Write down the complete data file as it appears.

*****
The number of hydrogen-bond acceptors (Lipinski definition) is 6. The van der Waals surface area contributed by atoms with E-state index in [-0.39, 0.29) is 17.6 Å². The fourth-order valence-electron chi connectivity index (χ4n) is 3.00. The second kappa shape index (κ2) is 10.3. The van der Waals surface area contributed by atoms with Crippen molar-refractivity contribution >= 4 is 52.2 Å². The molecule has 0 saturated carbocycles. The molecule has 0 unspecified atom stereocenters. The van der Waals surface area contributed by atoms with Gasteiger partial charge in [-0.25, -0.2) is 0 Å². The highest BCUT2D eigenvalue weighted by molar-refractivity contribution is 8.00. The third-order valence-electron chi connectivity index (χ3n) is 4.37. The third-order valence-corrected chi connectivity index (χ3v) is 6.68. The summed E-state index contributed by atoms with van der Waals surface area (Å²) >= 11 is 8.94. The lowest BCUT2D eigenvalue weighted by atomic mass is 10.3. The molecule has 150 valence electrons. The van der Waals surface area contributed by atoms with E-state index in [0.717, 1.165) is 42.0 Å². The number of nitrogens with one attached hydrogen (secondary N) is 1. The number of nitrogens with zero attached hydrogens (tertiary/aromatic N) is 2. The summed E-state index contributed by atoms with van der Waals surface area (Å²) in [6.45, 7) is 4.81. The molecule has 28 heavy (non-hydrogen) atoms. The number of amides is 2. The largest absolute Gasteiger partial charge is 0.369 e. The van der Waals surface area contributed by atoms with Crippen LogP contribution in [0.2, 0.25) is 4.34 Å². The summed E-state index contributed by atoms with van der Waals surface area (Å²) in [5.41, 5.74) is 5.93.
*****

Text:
The number of hydrogen-bond acceptors (Lipinski definition) is 6. The van der Waals surface area contributed by atoms with E-state index in [-0.39, 0.29) is 17.6 Å². The fourth-order valence-electron chi connectivity index (χ4n) is 3.00. The second kappa shape index (κ2) is 10.3. The van der Waals surface area contributed by atoms with Crippen molar-refractivity contribution >= 4 is 52.2 Å². The molecule has 0 saturated carbocycles. The molecule has 0 unspecified atom stereocenters. The van der Waals surface area contributed by atoms with Gasteiger partial charge in [-0.25, -0.2) is 0 Å². The highest BCUT2D eigenvalue weighted by molar-refractivity contribution is 8.00. The third-order valence-electron chi connectivity index (χ3n) is 4.37. The third-order valence-corrected chi connectivity index (χ3v) is 6.68. The summed E-state index contributed by atoms with van der Waals surface area (Å²) >= 11 is 8.94. The lowest BCUT2D eigenvalue weighted by atomic mass is 10.3. The molecule has 150 valence electrons. The van der Waals surface area contributed by atoms with E-state index in [0.717, 1.165) is 42.0 Å². The number of nitrogens with one attached hydrogen (secondary N) is 1. The number of nitrogens with zero attached hydrogens (tertiary/aromatic N) is 2. The summed E-state index contributed by atoms with van der Waals surface area (Å²) in [6.45, 7) is 4.81. The molecule has 28 heavy (non-hydrogen) atoms. The number of amides is 2. The largest absolute Gasteiger partial charge is 0.369 e. The van der Waals surface area contributed by atoms with Crippen LogP contribution in [0.2, 0.25) is 4.34 Å². The summed E-state index contributed by atoms with van der Waals surface area (Å²) in [5.41, 5.74) is 5.93.